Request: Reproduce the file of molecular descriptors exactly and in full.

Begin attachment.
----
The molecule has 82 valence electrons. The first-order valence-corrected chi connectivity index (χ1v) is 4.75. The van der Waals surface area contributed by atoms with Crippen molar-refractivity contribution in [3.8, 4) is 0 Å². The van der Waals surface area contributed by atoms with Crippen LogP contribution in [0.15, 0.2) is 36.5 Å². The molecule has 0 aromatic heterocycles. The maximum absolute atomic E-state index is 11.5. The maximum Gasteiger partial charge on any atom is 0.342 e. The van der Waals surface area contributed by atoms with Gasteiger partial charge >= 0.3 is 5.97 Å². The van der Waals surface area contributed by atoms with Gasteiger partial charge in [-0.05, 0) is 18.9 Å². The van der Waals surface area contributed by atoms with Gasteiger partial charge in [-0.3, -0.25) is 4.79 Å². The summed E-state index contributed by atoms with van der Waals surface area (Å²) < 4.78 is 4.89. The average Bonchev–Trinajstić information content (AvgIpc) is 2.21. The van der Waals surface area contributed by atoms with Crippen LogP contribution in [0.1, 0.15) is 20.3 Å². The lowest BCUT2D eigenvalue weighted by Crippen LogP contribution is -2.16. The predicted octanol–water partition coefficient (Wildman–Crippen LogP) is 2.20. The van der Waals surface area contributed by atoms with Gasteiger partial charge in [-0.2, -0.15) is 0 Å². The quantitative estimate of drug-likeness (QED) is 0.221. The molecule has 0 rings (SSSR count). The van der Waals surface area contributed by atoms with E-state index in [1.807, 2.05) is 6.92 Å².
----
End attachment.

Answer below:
The molecule has 82 valence electrons. The first-order valence-corrected chi connectivity index (χ1v) is 4.75. The van der Waals surface area contributed by atoms with Crippen molar-refractivity contribution in [3.8, 4) is 0 Å². The van der Waals surface area contributed by atoms with Crippen LogP contribution in [0.15, 0.2) is 36.5 Å². The molecule has 0 aromatic heterocycles. The maximum absolute atomic E-state index is 11.5. The maximum Gasteiger partial charge on any atom is 0.342 e. The van der Waals surface area contributed by atoms with Gasteiger partial charge >= 0.3 is 5.97 Å². The van der Waals surface area contributed by atoms with Gasteiger partial charge in [-0.05, 0) is 18.9 Å². The van der Waals surface area contributed by atoms with Gasteiger partial charge in [-0.3, -0.25) is 4.79 Å². The summed E-state index contributed by atoms with van der Waals surface area (Å²) < 4.78 is 4.89. The average Bonchev–Trinajstić information content (AvgIpc) is 2.21. The van der Waals surface area contributed by atoms with Crippen LogP contribution in [0.1, 0.15) is 20.3 Å². The lowest BCUT2D eigenvalue weighted by Crippen LogP contribution is -2.16. The predicted octanol–water partition coefficient (Wildman–Crippen LogP) is 2.20. The van der Waals surface area contributed by atoms with Gasteiger partial charge in [-0.2, -0.15) is 0 Å². The quantitative estimate of drug-likeness (QED) is 0.221. The molecule has 0 rings (SSSR count). The van der Waals surface area contributed by atoms with E-state index in [1.807, 2.05) is 6.92 Å².